As a rookie reporter in 1939, British journalist Clare Hollingworth got the scoop of the century: World War II. It was the start of a spectacular career for a woman in the historically male world of war reporting. She died Tuesday, age 105.
The Magna Carta is seen by many as THE founding document for modern western constitutional government. Almost 800 years ago, a King was forced to surrender power to his subjects. Now one of the original copies of the Great Charter is on display at Boston's Museum of Fine Arts. Host Marco Werman goes on a field trip with The World's history guy, Chris Woolf.
In the US, here’s been an outcry against the passing of the Religious Freedom Restoration Act in Indiana. But while some citizens are stunned, a foreign correspondent says it's even harder for someone trying to explain it to people outside the United States.
At the Academy Awards tonight, the British-American film "12 Years A Slave" is up for nine Oscars. It is based on the true story of Solomon Northup, a free black violinist in New York who was sold into slavery in the 1800s. His great-great-great-grandson says the story gave his family a rare gift among African Americans —the ability to trace their ancestry.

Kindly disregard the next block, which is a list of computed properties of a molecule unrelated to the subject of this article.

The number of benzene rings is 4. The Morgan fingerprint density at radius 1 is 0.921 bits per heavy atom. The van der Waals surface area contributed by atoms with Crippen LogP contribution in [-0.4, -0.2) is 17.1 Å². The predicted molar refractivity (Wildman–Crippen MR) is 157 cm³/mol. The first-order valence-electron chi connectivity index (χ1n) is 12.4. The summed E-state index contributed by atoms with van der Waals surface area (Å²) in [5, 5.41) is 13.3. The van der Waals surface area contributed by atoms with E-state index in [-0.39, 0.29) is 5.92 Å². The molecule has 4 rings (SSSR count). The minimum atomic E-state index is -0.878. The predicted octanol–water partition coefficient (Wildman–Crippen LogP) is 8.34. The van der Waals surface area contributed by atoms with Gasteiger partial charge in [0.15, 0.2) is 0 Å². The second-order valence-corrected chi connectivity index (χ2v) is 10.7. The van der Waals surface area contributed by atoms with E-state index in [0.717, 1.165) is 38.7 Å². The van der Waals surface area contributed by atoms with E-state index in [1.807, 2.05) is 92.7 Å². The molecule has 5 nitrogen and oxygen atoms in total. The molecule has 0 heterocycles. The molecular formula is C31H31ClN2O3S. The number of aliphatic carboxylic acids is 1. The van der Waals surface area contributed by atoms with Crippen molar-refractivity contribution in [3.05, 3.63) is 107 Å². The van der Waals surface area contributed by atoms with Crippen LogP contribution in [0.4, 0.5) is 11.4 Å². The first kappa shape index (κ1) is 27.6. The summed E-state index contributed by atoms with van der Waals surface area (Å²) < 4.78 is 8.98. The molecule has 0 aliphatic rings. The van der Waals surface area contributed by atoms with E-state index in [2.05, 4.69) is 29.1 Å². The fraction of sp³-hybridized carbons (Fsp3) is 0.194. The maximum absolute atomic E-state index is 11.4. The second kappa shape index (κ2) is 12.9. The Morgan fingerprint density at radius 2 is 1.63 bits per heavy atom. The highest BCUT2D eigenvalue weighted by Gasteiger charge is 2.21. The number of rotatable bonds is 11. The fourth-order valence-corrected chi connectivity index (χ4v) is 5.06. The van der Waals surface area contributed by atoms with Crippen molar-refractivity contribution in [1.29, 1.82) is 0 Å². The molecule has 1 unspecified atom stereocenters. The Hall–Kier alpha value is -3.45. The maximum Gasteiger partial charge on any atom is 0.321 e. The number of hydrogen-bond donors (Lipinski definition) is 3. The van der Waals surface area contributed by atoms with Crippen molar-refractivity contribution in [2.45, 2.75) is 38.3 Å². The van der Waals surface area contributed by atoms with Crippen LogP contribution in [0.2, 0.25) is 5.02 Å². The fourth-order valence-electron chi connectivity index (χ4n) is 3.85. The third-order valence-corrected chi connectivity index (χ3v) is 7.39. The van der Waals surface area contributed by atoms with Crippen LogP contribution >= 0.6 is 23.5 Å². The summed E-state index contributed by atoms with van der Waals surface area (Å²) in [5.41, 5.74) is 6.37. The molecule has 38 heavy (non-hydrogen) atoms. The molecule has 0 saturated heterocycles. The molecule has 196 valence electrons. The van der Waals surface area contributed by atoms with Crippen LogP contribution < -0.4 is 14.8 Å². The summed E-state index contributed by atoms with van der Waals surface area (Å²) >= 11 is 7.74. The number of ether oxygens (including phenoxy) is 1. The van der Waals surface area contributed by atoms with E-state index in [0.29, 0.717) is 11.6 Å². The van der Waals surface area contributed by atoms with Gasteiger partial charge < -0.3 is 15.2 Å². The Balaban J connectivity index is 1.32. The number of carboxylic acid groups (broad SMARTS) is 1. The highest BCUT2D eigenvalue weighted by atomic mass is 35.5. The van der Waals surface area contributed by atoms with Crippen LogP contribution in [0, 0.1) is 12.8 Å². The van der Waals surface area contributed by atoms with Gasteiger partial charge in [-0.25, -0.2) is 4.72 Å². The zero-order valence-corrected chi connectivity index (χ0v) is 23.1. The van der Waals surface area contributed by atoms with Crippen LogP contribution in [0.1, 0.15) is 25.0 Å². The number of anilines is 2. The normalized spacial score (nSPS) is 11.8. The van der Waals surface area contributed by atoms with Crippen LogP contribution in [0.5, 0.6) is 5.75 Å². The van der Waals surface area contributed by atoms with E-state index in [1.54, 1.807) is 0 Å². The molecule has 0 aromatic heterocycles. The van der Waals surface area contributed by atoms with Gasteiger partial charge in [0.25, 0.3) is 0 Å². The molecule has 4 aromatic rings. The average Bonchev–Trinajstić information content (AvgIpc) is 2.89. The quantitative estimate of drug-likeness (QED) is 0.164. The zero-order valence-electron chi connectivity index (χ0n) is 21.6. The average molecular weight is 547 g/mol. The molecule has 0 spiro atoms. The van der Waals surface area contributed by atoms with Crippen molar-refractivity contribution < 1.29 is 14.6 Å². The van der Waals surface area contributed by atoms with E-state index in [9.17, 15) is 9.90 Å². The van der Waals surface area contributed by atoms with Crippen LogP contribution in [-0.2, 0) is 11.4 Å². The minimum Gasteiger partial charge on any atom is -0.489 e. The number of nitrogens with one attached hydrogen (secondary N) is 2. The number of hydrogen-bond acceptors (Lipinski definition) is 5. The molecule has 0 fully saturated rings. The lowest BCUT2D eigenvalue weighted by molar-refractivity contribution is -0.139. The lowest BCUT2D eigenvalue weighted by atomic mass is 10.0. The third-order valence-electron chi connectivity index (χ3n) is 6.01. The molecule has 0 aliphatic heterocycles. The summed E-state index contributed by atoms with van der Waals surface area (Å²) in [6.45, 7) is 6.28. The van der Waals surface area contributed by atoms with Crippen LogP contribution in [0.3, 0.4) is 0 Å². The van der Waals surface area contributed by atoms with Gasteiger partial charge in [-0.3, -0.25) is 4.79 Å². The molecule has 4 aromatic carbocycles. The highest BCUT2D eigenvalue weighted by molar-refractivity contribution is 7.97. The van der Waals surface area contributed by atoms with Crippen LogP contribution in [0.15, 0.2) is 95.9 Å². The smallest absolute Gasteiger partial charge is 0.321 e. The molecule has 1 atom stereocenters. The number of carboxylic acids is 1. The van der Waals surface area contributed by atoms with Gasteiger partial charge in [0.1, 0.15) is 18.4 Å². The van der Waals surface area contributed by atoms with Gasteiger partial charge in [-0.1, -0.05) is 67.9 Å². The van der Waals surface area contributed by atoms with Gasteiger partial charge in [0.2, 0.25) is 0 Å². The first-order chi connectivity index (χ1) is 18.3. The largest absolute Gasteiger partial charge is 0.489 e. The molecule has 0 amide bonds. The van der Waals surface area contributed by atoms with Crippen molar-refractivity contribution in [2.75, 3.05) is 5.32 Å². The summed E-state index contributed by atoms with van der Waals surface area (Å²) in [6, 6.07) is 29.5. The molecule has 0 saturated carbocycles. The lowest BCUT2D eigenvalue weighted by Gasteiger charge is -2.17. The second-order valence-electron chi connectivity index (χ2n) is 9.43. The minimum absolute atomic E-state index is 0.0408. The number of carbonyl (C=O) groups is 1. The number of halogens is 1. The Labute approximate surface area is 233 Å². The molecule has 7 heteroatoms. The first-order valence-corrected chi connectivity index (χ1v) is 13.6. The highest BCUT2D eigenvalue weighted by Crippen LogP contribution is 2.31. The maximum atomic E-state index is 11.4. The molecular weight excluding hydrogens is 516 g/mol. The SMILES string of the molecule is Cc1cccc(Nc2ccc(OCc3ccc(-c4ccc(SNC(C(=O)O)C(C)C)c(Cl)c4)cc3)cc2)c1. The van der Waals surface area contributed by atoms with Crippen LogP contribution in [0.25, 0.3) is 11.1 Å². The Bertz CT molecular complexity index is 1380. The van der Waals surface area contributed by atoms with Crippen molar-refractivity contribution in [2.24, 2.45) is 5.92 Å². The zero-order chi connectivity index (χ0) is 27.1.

There's something about the mile sprint that captures the imagination. It's equivalent to running 15 miles per hour or 24 kilometers per hour. And when Roger Bannister ran it in under four minutes, the world took note.
One of Persia’s most famous ancient artifacts, the Cyrus Cylinder, is finishing its first US tour. And it is making Iranians in the US proud of their past and their people's claim to being among the first to officially acknowledge human rights.
An episode of ancient history is making news this week. New research about a catastrophic tsunami 8000 years ago was recently published. It seems the flood obliterated the people living on large islands off the coast of Europe that now lie beneath the sea. Is this where the myth of Atlantis comes from?
Christine and Peter Brierley cannot forget the Iraq War, or forgive Tony Blair. The former prime minister lead a war charge that ended up killing their son, Shaun, a lance corporal who died serving in the war in 2003.